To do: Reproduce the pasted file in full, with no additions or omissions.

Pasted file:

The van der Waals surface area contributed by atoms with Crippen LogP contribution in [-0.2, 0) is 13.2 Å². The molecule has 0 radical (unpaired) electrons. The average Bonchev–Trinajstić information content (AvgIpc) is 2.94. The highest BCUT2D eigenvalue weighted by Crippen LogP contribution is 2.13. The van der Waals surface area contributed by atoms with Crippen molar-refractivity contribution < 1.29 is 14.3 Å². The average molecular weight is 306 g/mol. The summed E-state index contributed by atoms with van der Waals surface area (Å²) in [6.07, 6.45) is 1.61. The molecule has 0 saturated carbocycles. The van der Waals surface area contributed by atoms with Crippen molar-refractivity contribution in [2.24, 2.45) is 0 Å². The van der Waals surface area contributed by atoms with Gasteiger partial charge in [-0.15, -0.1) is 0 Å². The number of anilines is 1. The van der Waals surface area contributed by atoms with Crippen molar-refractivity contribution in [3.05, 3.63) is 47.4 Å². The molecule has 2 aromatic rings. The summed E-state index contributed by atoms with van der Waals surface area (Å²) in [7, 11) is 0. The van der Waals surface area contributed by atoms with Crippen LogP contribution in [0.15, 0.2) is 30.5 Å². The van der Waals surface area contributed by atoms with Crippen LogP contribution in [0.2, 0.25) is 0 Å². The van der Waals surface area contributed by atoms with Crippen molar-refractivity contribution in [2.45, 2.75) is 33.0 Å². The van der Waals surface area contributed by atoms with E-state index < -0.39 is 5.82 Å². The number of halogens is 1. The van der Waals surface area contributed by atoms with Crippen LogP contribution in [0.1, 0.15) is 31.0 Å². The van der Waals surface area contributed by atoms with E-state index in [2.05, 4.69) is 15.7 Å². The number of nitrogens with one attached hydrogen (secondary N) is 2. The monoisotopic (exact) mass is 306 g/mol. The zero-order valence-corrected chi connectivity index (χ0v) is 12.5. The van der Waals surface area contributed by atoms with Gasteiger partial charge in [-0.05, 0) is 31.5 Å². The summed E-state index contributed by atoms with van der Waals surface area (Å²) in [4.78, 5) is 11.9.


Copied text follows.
The van der Waals surface area contributed by atoms with Crippen LogP contribution in [-0.2, 0) is 13.2 Å². The molecule has 0 radical (unpaired) electrons. The average Bonchev–Trinajstić information content (AvgIpc) is 2.94. The highest BCUT2D eigenvalue weighted by Crippen LogP contribution is 2.13. The van der Waals surface area contributed by atoms with Crippen molar-refractivity contribution < 1.29 is 14.3 Å². The average molecular weight is 306 g/mol. The summed E-state index contributed by atoms with van der Waals surface area (Å²) in [6.07, 6.45) is 1.61. The molecule has 0 saturated carbocycles. The van der Waals surface area contributed by atoms with Crippen molar-refractivity contribution in [2.24, 2.45) is 0 Å². The van der Waals surface area contributed by atoms with Gasteiger partial charge in [-0.15, -0.1) is 0 Å². The number of anilines is 1. The van der Waals surface area contributed by atoms with Crippen molar-refractivity contribution in [3.05, 3.63) is 47.4 Å². The molecule has 2 aromatic rings. The summed E-state index contributed by atoms with van der Waals surface area (Å²) in [7, 11) is 0. The van der Waals surface area contributed by atoms with Crippen LogP contribution in [0.15, 0.2) is 30.5 Å². The van der Waals surface area contributed by atoms with Crippen LogP contribution in [0.2, 0.25) is 0 Å². The van der Waals surface area contributed by atoms with Crippen molar-refractivity contribution in [2.45, 2.75) is 33.0 Å². The van der Waals surface area contributed by atoms with E-state index < -0.39 is 5.82 Å². The number of halogens is 1. The van der Waals surface area contributed by atoms with Crippen LogP contribution in [0.1, 0.15) is 31.0 Å². The van der Waals surface area contributed by atoms with E-state index in [2.05, 4.69) is 15.7 Å². The number of nitrogens with one attached hydrogen (secondary N) is 2. The monoisotopic (exact) mass is 306 g/mol. The zero-order valence-corrected chi connectivity index (χ0v) is 12.5. The van der Waals surface area contributed by atoms with Gasteiger partial charge in [-0.05, 0) is 31.5 Å². The summed E-state index contributed by atoms with van der Waals surface area (Å²) in [4.78, 5) is 11.9.